Hockey teams simply don’t win the Stanley Cup with goaltenders who share the load.
Since the playoff tournament was expanded to four best-of-seven series in 1987, only a handful of championship teams have raised the Cup without a single goalie winning all 16 games. Only once has a ring-bearing backup pitched in for more than three wins (Pittsburgh’s Frank Pietrangleo had four wins en route to the 1991 Cup).
Yet here we are, just a couple weeks out from the start of the playoffs, and a chunk of playoff hopefuls — including legitimate threats Anaheim, San Jose, Dallas and St. Louis — do not have a clear-cut Game 1 starter for the post-season.
Let’s take a look at seven battles for the playoff crease and have our best guess on which netminders get the shot to win and stay in.
Let’s begin with the tightest and most compelling crease battle. Will the Anaheim Ducks roll with the man who brought them within one win of the Stanley Cup Final last spring or their 2016 All-Star Game representative?
Andersen, 26, has more experience but is a good bet to be traded this off-season. Anaheim has committed to Gibson, 22, for the next three seasons. He’s the goaltender of the future.
Statistically, this is a tight race. Andersen (21-9-7, .920, 2.29, 2 SO) has more wins and a better save percentage, but Gibson (18-11-3, .918, 2.09, 4 SO) has a better GAA and twice as many shutouts.
Have the Ducks named a starter, ever? Will they for playoffs so team knows who their guy is? May I nominate Andersen for that gig?
— Kristen Shilton (@kristen_shilton) March 19, 2016
When both have been healthy, head coach Bruce Boudreau has toggled between the two; this isn’t simply a win-and-you’re-in relationship.
“We’ve told them every step of the way what’s going on. There’s no surprises there,” Boudreau said before the Ducks wrapped-up their road trip.
So, who gets the playoff start?
“I don’t know what we’re doing yet,” Boudreau said. “We’ll have a discussion once we get back home. See what direction we’re going and we’ll go from there.”
Considering Andersen has won 10 of his last 12, we think he gets the Game 1 nod, but the leash will be short.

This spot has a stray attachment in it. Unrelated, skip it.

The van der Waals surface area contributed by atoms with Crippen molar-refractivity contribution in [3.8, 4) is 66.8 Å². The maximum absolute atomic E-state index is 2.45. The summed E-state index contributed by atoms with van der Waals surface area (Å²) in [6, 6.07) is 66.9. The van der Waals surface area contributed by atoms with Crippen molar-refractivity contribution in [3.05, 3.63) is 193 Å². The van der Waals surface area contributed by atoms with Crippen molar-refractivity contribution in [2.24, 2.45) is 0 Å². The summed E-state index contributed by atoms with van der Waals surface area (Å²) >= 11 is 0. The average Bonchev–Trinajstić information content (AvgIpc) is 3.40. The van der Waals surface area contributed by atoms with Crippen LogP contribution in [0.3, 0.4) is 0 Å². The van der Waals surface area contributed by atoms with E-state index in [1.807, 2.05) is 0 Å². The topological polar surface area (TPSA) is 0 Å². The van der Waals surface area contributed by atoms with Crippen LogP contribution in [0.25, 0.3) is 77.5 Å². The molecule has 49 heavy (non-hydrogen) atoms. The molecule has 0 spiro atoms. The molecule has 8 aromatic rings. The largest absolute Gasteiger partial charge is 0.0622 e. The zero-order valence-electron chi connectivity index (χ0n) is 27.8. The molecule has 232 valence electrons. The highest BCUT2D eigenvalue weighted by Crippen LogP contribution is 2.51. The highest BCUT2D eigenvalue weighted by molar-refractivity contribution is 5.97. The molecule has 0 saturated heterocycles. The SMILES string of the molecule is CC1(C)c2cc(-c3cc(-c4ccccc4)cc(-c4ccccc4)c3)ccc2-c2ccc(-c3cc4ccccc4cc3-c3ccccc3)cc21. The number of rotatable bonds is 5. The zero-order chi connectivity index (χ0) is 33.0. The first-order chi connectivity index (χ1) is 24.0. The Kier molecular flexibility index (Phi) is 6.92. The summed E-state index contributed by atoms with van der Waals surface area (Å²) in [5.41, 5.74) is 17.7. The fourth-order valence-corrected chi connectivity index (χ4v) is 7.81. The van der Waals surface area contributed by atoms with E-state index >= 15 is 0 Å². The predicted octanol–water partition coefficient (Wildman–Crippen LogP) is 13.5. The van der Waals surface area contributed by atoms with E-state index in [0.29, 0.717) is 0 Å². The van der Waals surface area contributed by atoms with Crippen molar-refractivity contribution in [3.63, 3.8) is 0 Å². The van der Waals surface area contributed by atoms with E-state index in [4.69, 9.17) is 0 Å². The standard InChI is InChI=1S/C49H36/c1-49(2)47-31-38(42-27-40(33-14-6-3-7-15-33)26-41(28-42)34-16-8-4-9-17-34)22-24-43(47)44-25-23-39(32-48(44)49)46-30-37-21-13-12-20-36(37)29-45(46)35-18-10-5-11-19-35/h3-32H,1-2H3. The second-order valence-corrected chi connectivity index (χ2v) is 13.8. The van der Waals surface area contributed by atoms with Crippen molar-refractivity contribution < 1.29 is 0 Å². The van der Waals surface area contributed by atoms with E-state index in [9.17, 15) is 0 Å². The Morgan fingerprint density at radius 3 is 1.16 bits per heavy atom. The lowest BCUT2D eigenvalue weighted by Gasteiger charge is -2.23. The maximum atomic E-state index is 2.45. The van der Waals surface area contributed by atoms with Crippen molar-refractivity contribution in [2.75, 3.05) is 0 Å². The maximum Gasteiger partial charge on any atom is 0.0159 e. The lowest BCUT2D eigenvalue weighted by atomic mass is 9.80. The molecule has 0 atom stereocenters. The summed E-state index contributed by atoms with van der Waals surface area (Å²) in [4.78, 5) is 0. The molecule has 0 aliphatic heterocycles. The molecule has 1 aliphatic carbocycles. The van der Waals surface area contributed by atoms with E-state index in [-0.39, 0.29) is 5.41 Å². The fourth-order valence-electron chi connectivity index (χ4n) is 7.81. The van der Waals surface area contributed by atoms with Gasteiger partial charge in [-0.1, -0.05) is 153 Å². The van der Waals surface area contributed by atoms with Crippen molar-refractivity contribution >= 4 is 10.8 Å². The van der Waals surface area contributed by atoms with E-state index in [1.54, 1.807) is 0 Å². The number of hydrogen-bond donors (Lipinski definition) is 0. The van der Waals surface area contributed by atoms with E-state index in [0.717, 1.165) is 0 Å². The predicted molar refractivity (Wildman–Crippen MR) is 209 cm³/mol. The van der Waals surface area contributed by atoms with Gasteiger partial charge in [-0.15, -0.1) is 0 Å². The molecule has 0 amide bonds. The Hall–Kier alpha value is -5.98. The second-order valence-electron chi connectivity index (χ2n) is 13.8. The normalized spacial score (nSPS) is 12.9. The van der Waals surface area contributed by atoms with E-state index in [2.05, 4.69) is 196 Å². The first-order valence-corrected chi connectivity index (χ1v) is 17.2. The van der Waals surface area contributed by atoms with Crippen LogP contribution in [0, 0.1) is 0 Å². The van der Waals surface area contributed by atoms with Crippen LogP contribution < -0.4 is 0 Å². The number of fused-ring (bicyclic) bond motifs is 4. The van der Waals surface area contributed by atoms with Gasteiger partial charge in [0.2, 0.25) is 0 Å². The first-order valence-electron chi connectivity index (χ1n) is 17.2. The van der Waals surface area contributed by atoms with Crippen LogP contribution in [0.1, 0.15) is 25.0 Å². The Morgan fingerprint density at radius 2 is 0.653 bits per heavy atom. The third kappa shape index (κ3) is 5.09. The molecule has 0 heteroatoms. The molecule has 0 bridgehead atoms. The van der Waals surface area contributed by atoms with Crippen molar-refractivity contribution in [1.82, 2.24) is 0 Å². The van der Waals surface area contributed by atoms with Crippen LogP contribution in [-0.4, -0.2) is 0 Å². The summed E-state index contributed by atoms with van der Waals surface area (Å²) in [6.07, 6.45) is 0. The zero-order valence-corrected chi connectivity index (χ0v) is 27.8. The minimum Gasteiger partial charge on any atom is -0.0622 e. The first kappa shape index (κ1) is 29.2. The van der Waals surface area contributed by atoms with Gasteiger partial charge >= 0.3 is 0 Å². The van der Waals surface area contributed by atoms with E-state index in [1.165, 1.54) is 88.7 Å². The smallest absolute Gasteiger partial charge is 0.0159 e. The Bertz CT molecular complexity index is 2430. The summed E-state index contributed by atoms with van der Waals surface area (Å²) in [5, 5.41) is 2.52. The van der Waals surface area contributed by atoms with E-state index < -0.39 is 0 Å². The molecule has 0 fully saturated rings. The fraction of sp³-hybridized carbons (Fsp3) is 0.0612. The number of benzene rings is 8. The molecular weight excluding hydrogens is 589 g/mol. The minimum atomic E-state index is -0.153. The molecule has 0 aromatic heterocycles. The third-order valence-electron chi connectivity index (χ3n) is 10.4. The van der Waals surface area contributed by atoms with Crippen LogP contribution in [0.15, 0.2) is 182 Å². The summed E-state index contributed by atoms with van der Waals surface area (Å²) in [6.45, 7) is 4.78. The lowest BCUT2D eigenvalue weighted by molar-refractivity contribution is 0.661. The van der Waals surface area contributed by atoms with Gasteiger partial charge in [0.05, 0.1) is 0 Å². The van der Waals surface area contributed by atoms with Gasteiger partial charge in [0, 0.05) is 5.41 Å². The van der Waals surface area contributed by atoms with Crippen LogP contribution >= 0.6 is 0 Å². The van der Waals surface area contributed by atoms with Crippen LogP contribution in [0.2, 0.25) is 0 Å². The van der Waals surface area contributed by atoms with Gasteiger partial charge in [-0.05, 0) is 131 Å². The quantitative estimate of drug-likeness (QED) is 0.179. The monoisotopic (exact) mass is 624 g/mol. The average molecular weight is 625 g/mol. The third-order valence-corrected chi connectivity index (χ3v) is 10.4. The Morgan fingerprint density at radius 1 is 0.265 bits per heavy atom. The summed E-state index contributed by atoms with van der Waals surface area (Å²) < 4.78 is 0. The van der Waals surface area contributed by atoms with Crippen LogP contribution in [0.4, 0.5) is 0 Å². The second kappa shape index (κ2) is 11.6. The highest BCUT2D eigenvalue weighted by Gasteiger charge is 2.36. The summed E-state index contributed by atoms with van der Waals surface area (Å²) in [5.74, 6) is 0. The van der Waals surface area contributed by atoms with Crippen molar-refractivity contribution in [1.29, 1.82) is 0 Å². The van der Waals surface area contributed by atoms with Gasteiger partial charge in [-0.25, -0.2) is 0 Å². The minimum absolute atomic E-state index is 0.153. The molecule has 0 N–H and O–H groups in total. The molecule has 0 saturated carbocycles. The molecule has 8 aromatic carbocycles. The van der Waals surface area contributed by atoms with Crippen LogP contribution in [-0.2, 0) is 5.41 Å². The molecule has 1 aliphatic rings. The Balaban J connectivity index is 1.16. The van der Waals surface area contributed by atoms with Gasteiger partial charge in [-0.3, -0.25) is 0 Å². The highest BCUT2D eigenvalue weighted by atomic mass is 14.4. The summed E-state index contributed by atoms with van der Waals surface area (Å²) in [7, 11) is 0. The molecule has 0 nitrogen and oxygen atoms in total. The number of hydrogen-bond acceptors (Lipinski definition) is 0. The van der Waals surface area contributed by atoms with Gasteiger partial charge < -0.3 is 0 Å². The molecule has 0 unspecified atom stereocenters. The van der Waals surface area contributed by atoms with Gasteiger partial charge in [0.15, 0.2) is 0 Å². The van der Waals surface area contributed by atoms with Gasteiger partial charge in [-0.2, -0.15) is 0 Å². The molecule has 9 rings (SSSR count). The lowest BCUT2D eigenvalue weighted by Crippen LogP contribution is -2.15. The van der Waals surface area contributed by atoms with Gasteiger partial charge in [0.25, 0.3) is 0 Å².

Best bet: Andersen
Lehtonen (slightly better save percentage) and Niemi (a few more starts) have turned in similar results, coexisting nicely. Niemi snuffed out a five-game losing slumped in a 5-2 victory over San Jose Saturday, while Lehtonen (who has seniority in Big D) has bounced back nicely from an ugly stretch in late February to become the more consistent option down the stretch.
While the goaltending-by-committee approach has led Dallas to the top of the Central, expect coach Lindy Ruff to pick a hot hand and stick with it, comforted with the knowledge he can switch to another warmed-up veteran if need be. Either way, the Stars will be looking to win their playoff games 4-3, not 2-1.
Best bet: Lehtonen
We’ve delved into this battle in detail before, and to be honest, we don’t like the Red Wings chances of making the wild card, partly because they haven’t received superior goaltending during their playoff push.
Mrazek, whom GM Ken Holland called Detroit’s No. 1 as recently as two weeks ago, has lost three of his last four decisions, surrendering a minimum of three goals in each of his last four appearances. Howard came up with a necessary win Monday, but that was the first time in four outings that his save percentage wasn’t .885 or worse.
If the Wings qualify, give the edge to Mrazek, who started the 2015 post-season and has proven the more consistent of the duo since.
Best bet: Mrazek
Greiss (19-11-4, .924, 2.40, 1 SO) has one W to go with his five L’s since Halak’s injury, while 24-year-old call-up Berube (3-1-1, .927, 2.30) — a fourth-round L.A. Kings pick working his way up from the ECHL — has made a case to seize the start in Game 1.
Best bet: Berube
Neuvirth was shining for Philadelphia and would’ve been the Game 1 bet before a lower-body injury cost him the remainder of the regular season. With eight wins in his last dozen starts, Mason has answered the bell in Neuvirth’s absence, so expect the Flyers to favour the healthy option even if Neuvirth gets cleared in time for the first round.
Best bet: Mason
Neuvirth had MRI today. Has a meniscus tear left knee and could play in playoffs but done for regular season
— Tim Panaccio (@tpanotchCSN) March 21, 2016
Martin Jones vs. James Reimer
They call it a good problem to have. Martin Jones (36-21-4, .919, 2.25, 5 SO) had been the San Jose Sharks clear-cut No. 1 all season but wasn’t getting suitable support from backup Alex Stalock. So GM Doug Wilson rented James Reimer from Toronto, and he’s gone 3-2 with two shutouts and a .920 in his five starts as a Shark. (He also has more playoff experience than the younger Jones.)
Eyebrows raised when head coach Peter DeBoer didn’t commit to Jones as the playoff starter a few days ago, saying San Jose is comfortable with both options — perhaps a move to light a fire under Jones.
— Kevin Kurz (@KKurzCSN) March 25, 2016
Best bet: Jones
The tandem spells each other off nicely, but one of them must prove playoff-worthy. Elliott was anointed the Blues starter in 2013, and they lost in Round 1. Ryan Miller was rented to start in 2014, and he was ousted just as quick. Allen was given the reins in 2015 — same result.
We’re betting Ken Hitchcock circles back to the older hand here. He’s in the zone.
Best bet: Elliott
Keeping in Blues tradition the early season stater will not me the Playoff Game 1 starter. Every year.
— EJ (@Evan_EJ_Johnson) April 15, 2015